Some of you are saying, “I am a follower of Paul.” Others are saying, “I follow Apollos,” or “I follow Peter,[a]” or “I follow only Christ.”(1 Corinthians 1:12 NLT)
Paul had planted the Church in the great city of Corinth. He got reports that they had started to divide into groups based on the preference for leadership. If your fondness for a spiritual leader separates you from the rest of the Body of Christ, you may be on the path to becoming a spiritual groupie.
We all have a preference for how a pastor or minister leads, yet if we compare our group with others, and consider ours better, we may be following a person rather than Christ. Paul zeros in on the problem in v. 13 when he asks, “Can Christ be divided into pieces? Was I, Paul crucified for you? Were any of you baptized in the name of Paul? It is apparent that the Church in Corinth had started to substitute mere men for the role that Christ should have had. We should honor, respect, and reasonably submit to our spiritual leaders, yet when our commitment to them rivals our loyalty to Christ, all kinds of spiritual problems arise. Christ, alone, is our one unifying factor. That is why Paul said in 1 Corinthians 2: 2 that he wanted only “to know nothing among you except Jesus Christ, and him crucified.”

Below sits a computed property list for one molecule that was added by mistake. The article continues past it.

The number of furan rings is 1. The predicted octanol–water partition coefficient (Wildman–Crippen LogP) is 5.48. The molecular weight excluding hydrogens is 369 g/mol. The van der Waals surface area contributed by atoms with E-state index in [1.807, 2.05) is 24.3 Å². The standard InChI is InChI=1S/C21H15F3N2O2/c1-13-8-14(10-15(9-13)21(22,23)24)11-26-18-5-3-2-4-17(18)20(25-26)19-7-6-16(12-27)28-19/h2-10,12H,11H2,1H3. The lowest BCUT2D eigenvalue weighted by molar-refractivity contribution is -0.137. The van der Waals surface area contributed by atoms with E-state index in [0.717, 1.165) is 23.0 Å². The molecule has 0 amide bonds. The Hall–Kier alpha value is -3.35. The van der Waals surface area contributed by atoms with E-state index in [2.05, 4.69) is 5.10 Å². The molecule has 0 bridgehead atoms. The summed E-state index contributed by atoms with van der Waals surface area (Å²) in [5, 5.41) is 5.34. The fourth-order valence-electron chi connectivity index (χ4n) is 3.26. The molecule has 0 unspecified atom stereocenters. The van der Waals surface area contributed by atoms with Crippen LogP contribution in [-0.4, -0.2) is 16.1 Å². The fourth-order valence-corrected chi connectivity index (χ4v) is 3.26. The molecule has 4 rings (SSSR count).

Paul, Apollos, and Peter were undoubtedly good examples of Christian leaders, yet none of them were good enough to take the place of Christ. Each represented part of God’s character, but none of them his totality. If we elevate our pastors and spiritual leaders above what they really are, imperfect servants, we are on the road to becoming spiritual groupies, dividing the Church, Christ’s Body.
Image used with permission by Microsoft.
Ken Barnes the author of “The Chicken Farm and Other Sacred Places” YWAM Publishing